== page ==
Stay warm, find a hobby and cull the livestock; here are some of the things we do to prepare for winter!
Where is our economic security?
A homesteader's year is over for this time. Nothing cleans the yard up as a foot of snow, and I think it's here to stay. winter on Deer Isle is great, so great I consider it something we deserve after getting through the summer, both for us as homesteaders and for us as a part of this community.
Making our own compost is not only a way to meet our need of fertilizer, it's also a way to redirect the garden scraps, chicken manure, leaves and grass cuttings from the waste stream to the resource river. Another area where this applies around our homestead, is our use of a composting toilet. For us, the difference between what goes down a flushing toilet and what accumulates in the buckets in the outhouse is the difference between waste and resource.
I know how popular and much hyped season-extending materials are in the world of organic gardening, but is it a necessity to eat fresh lettuce year round?
As homesteaders, all the homesteading rewards are directly ours to keep and our work provides most of our necessities but the multiple returns we get from our homestead also give us what money couldn't buy, such as the self reliance, sense of security, dignity, the beautiful place where we spend our days and the choice to set our own schedule.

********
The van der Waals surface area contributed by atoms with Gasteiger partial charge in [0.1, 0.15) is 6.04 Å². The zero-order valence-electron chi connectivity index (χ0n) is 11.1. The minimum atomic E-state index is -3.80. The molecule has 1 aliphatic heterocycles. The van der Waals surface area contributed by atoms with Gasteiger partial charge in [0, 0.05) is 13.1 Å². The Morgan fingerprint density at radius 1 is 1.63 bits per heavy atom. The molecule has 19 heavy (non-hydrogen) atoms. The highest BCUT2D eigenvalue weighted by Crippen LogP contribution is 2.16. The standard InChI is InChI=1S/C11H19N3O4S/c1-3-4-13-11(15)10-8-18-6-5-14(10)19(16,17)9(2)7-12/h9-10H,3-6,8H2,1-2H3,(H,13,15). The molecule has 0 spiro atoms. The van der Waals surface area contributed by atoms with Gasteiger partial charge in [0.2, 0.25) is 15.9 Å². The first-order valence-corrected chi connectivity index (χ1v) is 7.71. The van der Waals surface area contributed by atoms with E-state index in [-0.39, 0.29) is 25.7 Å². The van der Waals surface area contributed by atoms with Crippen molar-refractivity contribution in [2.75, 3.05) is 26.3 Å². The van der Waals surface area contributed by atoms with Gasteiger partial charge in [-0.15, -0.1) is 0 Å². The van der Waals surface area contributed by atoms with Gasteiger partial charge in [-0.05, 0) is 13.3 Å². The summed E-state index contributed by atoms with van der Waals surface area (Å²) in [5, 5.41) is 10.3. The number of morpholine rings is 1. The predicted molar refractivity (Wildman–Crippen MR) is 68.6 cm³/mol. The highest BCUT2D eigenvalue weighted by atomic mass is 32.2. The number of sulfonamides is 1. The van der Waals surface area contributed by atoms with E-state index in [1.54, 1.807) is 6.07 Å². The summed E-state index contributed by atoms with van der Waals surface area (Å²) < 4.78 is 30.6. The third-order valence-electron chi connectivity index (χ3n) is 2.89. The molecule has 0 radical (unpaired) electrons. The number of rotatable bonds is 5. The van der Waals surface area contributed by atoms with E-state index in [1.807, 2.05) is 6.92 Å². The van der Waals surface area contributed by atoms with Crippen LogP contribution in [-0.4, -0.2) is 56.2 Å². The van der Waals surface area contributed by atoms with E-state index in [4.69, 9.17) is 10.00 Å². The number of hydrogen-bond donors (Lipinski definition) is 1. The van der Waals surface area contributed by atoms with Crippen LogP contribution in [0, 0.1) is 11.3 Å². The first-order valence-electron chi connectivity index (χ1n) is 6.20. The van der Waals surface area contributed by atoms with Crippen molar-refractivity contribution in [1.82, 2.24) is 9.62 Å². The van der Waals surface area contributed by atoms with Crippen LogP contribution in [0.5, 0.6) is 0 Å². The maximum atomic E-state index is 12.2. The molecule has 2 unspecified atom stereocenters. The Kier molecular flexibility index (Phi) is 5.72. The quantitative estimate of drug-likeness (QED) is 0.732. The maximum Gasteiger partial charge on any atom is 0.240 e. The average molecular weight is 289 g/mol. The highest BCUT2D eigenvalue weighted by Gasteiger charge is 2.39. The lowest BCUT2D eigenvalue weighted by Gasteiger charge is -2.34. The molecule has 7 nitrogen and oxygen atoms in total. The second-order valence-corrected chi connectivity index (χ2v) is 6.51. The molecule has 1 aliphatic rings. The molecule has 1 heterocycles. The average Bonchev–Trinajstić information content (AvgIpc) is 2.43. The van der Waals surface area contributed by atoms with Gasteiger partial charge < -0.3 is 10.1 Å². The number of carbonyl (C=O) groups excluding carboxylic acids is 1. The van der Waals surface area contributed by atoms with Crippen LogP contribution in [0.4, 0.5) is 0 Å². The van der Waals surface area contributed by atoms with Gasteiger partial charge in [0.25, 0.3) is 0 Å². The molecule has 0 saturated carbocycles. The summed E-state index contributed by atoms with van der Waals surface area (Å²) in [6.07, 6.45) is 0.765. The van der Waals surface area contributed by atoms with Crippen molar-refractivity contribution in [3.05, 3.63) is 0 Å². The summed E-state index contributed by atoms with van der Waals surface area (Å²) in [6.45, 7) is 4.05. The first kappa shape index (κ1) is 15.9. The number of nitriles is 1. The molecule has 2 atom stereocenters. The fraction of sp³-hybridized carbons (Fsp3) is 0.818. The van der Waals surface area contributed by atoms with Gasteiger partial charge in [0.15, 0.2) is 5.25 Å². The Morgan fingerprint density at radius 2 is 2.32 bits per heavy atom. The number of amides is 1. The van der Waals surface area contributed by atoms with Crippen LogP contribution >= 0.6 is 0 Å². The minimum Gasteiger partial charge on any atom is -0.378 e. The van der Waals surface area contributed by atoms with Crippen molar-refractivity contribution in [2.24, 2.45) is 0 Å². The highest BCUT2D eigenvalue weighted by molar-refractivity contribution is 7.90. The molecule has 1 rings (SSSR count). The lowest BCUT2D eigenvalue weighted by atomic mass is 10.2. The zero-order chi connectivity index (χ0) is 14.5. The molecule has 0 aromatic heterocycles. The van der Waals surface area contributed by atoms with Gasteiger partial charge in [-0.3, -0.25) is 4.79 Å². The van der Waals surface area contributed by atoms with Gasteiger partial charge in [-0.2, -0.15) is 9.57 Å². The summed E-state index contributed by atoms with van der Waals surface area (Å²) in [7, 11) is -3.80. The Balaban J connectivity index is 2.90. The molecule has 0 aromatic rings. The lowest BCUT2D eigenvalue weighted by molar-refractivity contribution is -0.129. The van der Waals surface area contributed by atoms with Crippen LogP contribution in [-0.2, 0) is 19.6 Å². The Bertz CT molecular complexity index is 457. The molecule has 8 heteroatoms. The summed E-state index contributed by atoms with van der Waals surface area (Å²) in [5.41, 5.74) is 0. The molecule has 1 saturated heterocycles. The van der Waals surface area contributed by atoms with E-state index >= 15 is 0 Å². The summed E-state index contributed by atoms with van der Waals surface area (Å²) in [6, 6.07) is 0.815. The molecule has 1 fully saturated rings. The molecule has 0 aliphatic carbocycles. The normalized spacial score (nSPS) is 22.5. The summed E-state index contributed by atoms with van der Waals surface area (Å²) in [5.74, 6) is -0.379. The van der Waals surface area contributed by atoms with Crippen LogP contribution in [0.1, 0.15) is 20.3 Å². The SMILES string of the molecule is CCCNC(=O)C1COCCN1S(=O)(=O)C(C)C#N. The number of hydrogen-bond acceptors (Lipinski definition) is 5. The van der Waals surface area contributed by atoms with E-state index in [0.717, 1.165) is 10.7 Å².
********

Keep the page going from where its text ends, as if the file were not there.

Here are some ways we use natural materials to improve our garden and orchards.
Renewable energy is often seen as a way to have it all and still feel “green” and it is indeed at a glance more environment friendly than conventional power, but no power has as low footprint as the power not used.
There used to be, from Maine to Georgia and west to the Mississippi river, 20.000 grafted apple varieties. Today, when commercialism is king and the most known apple varieties are the 5 kinds offered in the supermarket those old varieties are worth paying attention to. As with all things around us, diversity is interesting and sustainable.
For the past few years, we've experimented with different ways of storing food fresh and now we're eating garlic, onions, squash, carrots and beets in June.
To grow, keep and eat your own food keeps you away from the food industry, the fossil fuel based agriculture, food stores and logistics.
Even as far north as Maine I can harvest produce from March to December with parsnips to dig from under the frost in February without the use of row covers or a greenhouse. In some beds I do two or more succession plantings that together with the root cellar keeps me with fresh produce all year.
A well-thought-out garden design will make your work enjoyable and manageable and will encourage the gardener's presence and attention.
Here at Deer Isle Hostel, Maine, we use a compost pile built with local, natural materials and a 100-foot water pipe to create a steaming hot shower.